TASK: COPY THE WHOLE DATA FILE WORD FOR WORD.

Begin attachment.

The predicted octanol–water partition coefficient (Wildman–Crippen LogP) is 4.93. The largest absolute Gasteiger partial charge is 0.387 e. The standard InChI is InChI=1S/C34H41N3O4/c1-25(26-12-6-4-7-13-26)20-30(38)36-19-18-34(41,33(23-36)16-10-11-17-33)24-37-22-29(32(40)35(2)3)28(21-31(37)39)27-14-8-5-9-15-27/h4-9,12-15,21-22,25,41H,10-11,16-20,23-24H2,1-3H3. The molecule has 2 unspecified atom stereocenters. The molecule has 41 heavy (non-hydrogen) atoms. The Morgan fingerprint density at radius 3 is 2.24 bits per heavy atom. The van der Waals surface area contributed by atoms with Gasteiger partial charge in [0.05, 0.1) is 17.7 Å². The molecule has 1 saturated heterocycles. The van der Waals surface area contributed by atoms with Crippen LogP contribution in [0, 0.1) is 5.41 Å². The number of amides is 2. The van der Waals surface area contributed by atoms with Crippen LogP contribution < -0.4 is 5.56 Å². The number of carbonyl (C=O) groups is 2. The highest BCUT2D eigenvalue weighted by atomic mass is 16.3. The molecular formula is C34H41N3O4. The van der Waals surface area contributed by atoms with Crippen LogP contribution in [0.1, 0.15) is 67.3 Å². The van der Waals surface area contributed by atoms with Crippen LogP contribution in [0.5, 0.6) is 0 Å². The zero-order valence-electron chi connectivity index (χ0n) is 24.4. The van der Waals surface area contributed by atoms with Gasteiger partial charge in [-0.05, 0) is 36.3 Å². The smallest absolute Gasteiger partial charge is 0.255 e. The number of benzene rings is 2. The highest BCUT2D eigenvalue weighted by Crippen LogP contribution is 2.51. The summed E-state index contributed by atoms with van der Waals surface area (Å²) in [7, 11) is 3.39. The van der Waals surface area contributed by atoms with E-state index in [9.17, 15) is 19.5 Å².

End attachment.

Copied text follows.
The predicted octanol–water partition coefficient (Wildman–Crippen LogP) is 4.93. The largest absolute Gasteiger partial charge is 0.387 e. The standard InChI is InChI=1S/C34H41N3O4/c1-25(26-12-6-4-7-13-26)20-30(38)36-19-18-34(41,33(23-36)16-10-11-17-33)24-37-22-29(32(40)35(2)3)28(21-31(37)39)27-14-8-5-9-15-27/h4-9,12-15,21-22,25,41H,10-11,16-20,23-24H2,1-3H3. The molecule has 2 unspecified atom stereocenters. The molecule has 41 heavy (non-hydrogen) atoms. The Morgan fingerprint density at radius 3 is 2.24 bits per heavy atom. The van der Waals surface area contributed by atoms with Gasteiger partial charge in [0.05, 0.1) is 17.7 Å². The molecule has 1 saturated heterocycles. The van der Waals surface area contributed by atoms with Crippen LogP contribution in [0, 0.1) is 5.41 Å². The number of amides is 2. The van der Waals surface area contributed by atoms with Crippen LogP contribution < -0.4 is 5.56 Å². The number of carbonyl (C=O) groups is 2. The highest BCUT2D eigenvalue weighted by atomic mass is 16.3. The molecular formula is C34H41N3O4. The van der Waals surface area contributed by atoms with Crippen LogP contribution in [0.1, 0.15) is 67.3 Å². The van der Waals surface area contributed by atoms with Crippen LogP contribution in [0.5, 0.6) is 0 Å². The zero-order valence-electron chi connectivity index (χ0n) is 24.4. The van der Waals surface area contributed by atoms with Gasteiger partial charge in [-0.05, 0) is 36.3 Å². The smallest absolute Gasteiger partial charge is 0.255 e. The number of benzene rings is 2. The highest BCUT2D eigenvalue weighted by Crippen LogP contribution is 2.51. The summed E-state index contributed by atoms with van der Waals surface area (Å²) in [7, 11) is 3.39. The van der Waals surface area contributed by atoms with E-state index in [9.17, 15) is 19.5 Å².